2. The user bookmarks that page.

3. Then the user edits the bookmark and removes the front portion , leaving just the javascript string.

With the ability to copy and paste in the newer Iphones, it's a simpler now but still a pain.

Still, a perhaps even easier way would be to bookmark bookmarklets in Internet explorer and then sync then in Itunes!


Overall, though, given the fact that you have to jump through hoops to create bookmarklets in Iphones, I seriously doubt most users will bother, as even creating bookmarks with copy and pasting isn't easy.

4. Smart keyword search
 


Smart keyword searches do not work in Safari Mobile browser (not sure if they work with Firefox mini). However there are apps like Speedy Search ($0.99), TheOracle web multi-search (free but limited to 3 custom searches)  , or WebSearch (a free jailbreak app)  that allows you to set up custom searches. Open the webapp, click the search you want from the list of search engines and enter the search in a dialog box, and you will be sent to the results page.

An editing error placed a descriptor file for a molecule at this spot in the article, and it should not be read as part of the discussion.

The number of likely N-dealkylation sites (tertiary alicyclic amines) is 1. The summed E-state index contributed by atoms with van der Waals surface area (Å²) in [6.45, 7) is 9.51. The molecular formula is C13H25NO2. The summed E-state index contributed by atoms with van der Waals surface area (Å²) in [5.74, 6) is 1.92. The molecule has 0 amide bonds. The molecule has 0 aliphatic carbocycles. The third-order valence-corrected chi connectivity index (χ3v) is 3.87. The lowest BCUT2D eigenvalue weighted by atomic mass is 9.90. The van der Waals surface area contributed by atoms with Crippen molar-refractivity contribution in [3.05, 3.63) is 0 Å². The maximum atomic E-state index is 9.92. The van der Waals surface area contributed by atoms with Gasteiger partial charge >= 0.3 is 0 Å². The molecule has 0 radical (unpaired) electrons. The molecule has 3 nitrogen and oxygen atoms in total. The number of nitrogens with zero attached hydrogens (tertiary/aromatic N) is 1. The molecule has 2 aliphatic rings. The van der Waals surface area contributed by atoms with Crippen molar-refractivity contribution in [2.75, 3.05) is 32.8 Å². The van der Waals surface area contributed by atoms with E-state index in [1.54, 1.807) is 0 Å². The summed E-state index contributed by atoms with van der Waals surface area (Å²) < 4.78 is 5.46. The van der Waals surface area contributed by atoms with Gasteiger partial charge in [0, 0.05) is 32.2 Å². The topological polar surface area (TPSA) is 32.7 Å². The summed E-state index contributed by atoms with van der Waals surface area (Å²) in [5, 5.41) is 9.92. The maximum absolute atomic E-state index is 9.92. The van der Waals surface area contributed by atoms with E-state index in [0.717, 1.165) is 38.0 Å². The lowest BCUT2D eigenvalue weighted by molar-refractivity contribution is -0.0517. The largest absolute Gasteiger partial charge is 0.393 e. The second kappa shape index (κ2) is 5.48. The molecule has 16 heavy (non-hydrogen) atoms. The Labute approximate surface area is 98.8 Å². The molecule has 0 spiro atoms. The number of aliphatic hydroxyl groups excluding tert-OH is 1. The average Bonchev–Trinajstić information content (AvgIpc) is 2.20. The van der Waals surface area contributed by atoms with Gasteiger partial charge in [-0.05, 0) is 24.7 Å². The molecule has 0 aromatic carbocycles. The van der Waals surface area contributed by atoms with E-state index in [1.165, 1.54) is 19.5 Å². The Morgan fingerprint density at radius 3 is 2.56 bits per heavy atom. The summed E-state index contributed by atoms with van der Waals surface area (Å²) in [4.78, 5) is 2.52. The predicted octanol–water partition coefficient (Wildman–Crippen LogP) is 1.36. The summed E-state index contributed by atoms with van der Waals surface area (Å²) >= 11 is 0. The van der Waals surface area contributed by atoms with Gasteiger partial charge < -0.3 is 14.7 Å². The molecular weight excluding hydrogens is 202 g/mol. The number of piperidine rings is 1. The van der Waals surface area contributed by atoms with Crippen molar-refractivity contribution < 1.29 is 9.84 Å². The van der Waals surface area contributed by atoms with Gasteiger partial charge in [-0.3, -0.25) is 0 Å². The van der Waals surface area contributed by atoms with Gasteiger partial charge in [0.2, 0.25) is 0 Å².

WebSearch app (lower right corner of SpringBoard)




WebSearch list of custom searches (LINC is NUS's Library catalogue search)





 WebSearch JSTOR search






 TheOracle app (lower right corner of SpringBoard)





The Oracle list of custom searches (LINC is NUS's Library catalogue search)



  Speedy Search app (lower right corner of SpringBoard)






Speedysearch list of custom searches (LINC is NUS's Library catalogue search)



TheOracle and WebSearch work very similarly. To setup a search you go to the page with the search then do a search for a specific keyword specified by the webapp in the search you want (Asdf for WebSearch, addthisoracle for The Oracle), and the Iphone app will automatically recognize the search url string and ask you to name the search.






Instructions on how to add custom searches for Websearch




Adding custom searches to TheOracle